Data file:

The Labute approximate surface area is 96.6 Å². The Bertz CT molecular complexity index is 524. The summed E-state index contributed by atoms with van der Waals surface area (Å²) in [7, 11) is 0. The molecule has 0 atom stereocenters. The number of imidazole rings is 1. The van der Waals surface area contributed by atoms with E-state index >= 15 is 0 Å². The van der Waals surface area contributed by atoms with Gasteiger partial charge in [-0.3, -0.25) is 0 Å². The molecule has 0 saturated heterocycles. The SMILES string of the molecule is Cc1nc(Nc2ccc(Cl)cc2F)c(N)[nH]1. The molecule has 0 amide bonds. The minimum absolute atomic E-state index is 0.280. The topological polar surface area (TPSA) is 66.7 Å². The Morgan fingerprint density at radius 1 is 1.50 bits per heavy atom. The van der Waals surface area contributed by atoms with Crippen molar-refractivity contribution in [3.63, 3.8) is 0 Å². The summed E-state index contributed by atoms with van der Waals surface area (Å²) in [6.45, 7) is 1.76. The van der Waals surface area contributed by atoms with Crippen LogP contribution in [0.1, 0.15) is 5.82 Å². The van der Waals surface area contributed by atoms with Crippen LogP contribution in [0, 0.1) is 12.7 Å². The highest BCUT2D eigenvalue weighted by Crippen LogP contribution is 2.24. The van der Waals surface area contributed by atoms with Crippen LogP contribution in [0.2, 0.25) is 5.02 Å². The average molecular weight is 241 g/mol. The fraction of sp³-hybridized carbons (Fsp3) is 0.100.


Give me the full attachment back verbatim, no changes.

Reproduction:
The Labute approximate surface area is 96.6 Å². The Bertz CT molecular complexity index is 524. The summed E-state index contributed by atoms with van der Waals surface area (Å²) in [7, 11) is 0. The molecule has 0 atom stereocenters. The number of imidazole rings is 1. The van der Waals surface area contributed by atoms with E-state index >= 15 is 0 Å². The van der Waals surface area contributed by atoms with Gasteiger partial charge in [-0.3, -0.25) is 0 Å². The molecule has 0 saturated heterocycles. The SMILES string of the molecule is Cc1nc(Nc2ccc(Cl)cc2F)c(N)[nH]1. The molecule has 0 amide bonds. The minimum absolute atomic E-state index is 0.280. The topological polar surface area (TPSA) is 66.7 Å². The Morgan fingerprint density at radius 1 is 1.50 bits per heavy atom. The van der Waals surface area contributed by atoms with Crippen molar-refractivity contribution in [3.63, 3.8) is 0 Å². The summed E-state index contributed by atoms with van der Waals surface area (Å²) in [6.45, 7) is 1.76. The van der Waals surface area contributed by atoms with Crippen LogP contribution in [0.1, 0.15) is 5.82 Å². The van der Waals surface area contributed by atoms with Crippen LogP contribution in [0, 0.1) is 12.7 Å². The highest BCUT2D eigenvalue weighted by Crippen LogP contribution is 2.24. The van der Waals surface area contributed by atoms with Crippen LogP contribution in [0.2, 0.25) is 5.02 Å². The average molecular weight is 241 g/mol. The fraction of sp³-hybridized carbons (Fsp3) is 0.100.